5. Keep an a**hole diary — carefully document what the jerk does and when it happens. Carefully document what the jerk does and when it happens. A government employee wrote me a detailed email about how she used a diary to get rid of a nasty, racist co-worker: "I documented the many harmful things she did with dates and times ... basically I kept an 'A**hole Journal.' I encouraged her other victims to do so too and these written and signed statements were presented to our supervisor. Our supervisors knew this worker was an a**hole but didn't really seem to be doing anything to stop her harmful behaviors until they received these statements. The a**hole went on a mysterious leave that no supervisor was permitted to discuss and she never returned."
Similarly, a salesman wrote to me that he had been the top performer in his group until he got leukemia, but his performance slowed during chemotherapy. His supervisor called him every day to yell at him about how incompetent he was, and then doubled this sick salesperson's quota. The salesman eventually quit and found a better workplace, but apparently because he documented the abuse, his boss was demoted.
6. Recruit fellow victims and witnesses. As the government employee shows us, an especially effective tactic is to recruit colleagues who are fellow victims of an abusive boss, coworker, or workplace to help support your case. It is far more difficult for management — or a judge — to dismiss a complaint from a group of victims than a single victim.
The power of this tactic is confirmed by in-depth case studies by Pamela Lutgen-Sandvik , an assistant professor at The University of New Mexico. Her analysis of how victims of bullying fought back, and what methods are most likely to succeed, suggests that people who work in concert with others to battle back experience less distress, are more likely to keep their own jobs, and are more likely to force bullies out.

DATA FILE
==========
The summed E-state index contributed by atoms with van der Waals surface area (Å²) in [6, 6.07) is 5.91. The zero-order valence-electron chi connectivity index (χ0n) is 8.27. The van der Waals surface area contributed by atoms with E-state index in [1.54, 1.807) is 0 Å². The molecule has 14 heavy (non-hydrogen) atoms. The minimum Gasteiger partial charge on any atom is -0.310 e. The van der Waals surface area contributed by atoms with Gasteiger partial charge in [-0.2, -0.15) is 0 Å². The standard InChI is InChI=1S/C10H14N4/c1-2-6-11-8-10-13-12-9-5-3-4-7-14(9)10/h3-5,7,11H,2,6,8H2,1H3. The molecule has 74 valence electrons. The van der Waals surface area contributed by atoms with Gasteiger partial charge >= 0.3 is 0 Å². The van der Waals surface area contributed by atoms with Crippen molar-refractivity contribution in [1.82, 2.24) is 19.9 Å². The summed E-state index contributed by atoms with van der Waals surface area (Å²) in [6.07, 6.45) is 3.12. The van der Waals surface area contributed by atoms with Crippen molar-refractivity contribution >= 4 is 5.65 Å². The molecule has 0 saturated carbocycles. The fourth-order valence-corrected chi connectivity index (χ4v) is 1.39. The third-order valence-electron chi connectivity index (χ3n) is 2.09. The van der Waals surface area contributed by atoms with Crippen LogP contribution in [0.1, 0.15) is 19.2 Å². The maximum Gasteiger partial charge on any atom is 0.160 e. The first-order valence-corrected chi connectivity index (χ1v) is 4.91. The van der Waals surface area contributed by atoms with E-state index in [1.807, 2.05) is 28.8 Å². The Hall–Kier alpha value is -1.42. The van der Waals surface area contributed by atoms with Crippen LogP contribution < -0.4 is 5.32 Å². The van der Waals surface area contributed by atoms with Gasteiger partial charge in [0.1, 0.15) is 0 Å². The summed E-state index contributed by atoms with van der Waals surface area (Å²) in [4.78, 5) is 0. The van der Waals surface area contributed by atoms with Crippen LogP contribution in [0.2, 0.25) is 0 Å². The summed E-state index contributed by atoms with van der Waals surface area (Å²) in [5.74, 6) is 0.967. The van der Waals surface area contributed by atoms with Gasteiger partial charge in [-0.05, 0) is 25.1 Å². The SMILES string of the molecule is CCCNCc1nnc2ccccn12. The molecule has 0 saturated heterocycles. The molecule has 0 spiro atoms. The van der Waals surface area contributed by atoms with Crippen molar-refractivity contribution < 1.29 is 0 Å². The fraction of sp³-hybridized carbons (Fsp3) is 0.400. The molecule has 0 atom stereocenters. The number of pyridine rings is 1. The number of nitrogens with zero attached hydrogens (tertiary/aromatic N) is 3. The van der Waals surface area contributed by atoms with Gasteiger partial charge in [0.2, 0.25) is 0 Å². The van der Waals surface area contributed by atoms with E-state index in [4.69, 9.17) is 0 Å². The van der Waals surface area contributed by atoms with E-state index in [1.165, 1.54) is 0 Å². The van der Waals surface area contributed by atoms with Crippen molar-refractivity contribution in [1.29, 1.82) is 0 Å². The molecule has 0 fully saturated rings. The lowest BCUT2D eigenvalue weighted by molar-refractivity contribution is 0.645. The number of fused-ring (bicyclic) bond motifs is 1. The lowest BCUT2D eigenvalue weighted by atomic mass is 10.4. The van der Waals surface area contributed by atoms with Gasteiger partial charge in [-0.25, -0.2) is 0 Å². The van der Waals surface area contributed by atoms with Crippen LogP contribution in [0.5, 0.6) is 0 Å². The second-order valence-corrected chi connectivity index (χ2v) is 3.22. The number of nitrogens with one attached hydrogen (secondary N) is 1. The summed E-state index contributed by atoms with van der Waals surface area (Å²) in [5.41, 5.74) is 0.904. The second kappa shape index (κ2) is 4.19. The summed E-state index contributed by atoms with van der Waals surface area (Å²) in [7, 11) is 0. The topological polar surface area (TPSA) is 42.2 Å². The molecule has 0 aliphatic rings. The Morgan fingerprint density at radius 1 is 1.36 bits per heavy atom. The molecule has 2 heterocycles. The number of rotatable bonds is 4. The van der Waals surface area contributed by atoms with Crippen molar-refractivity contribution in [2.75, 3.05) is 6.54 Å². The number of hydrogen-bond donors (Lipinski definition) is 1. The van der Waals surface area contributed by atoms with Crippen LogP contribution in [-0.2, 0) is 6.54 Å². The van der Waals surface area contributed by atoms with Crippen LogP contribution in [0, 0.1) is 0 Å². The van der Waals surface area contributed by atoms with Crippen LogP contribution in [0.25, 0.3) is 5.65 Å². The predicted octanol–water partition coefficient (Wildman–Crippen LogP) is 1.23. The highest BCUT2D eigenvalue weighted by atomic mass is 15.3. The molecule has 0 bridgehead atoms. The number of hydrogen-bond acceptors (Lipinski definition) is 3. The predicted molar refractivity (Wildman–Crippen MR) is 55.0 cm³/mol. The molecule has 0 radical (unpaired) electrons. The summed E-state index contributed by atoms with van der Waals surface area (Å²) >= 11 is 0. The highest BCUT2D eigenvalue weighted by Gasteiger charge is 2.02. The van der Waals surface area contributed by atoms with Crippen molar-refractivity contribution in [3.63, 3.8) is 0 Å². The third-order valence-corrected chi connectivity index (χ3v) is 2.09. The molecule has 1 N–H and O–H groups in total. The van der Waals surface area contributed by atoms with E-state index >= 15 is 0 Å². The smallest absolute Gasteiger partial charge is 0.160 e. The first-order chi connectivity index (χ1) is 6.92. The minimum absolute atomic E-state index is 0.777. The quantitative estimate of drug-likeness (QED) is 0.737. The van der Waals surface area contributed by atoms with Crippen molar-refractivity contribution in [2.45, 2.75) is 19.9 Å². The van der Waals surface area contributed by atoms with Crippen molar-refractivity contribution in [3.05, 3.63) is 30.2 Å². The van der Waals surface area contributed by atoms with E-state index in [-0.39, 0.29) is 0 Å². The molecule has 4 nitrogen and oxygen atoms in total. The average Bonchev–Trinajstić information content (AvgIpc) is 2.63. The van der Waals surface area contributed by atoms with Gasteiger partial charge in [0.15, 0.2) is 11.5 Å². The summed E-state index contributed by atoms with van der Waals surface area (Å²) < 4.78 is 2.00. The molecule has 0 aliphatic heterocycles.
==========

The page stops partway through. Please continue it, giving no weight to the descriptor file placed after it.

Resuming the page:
In addition, finding witnesses who are willing to back your version of the events and provide you with emotional support is important for strengthening your case against workplace a**holes — and for bolstering your spirits as well.
7. Take legal action if you must, but do so as a last resort. There is a growing legal movement against bullying in the workplace, and employment lawyers keep telling me that it will get easier to collect damages against "equal opportunity a**holes," not just against racist and sexist jerks. Documentation is essential if you are considering making a legal claim. And certainly, there are plenty of a**hole bosses and employers that deserve to be slapped with massive fines. But , if you are suffering workplace abuse, the best thing for you might be to get out before you suffer much, if any, damage.
I had a long conversation with two smart lawyers about this recently, and they pointed out an unfortunate fact of life that every person with an a**hole boss needs to understand: The more you lose — the deeper your depression, your anxiety, and your financial losses, and the more physical ailments you suffer — the better your legal case against the a**hole boss or company. So the more you suffer, the more money you can get. The implication for me is, if you possibly can, why not get out before you suffer horrible damages in the first place?
There are no instant cures or easy answers for people who are trapped in nasty workplaces. But I hope my little list of tips can help those who are struggling to fight back against an a**hole boss. And please write to me at email@example.com to let me know what you think of these tips, and especially, if you have more tips for battling back — and winning — against workplace a**holes.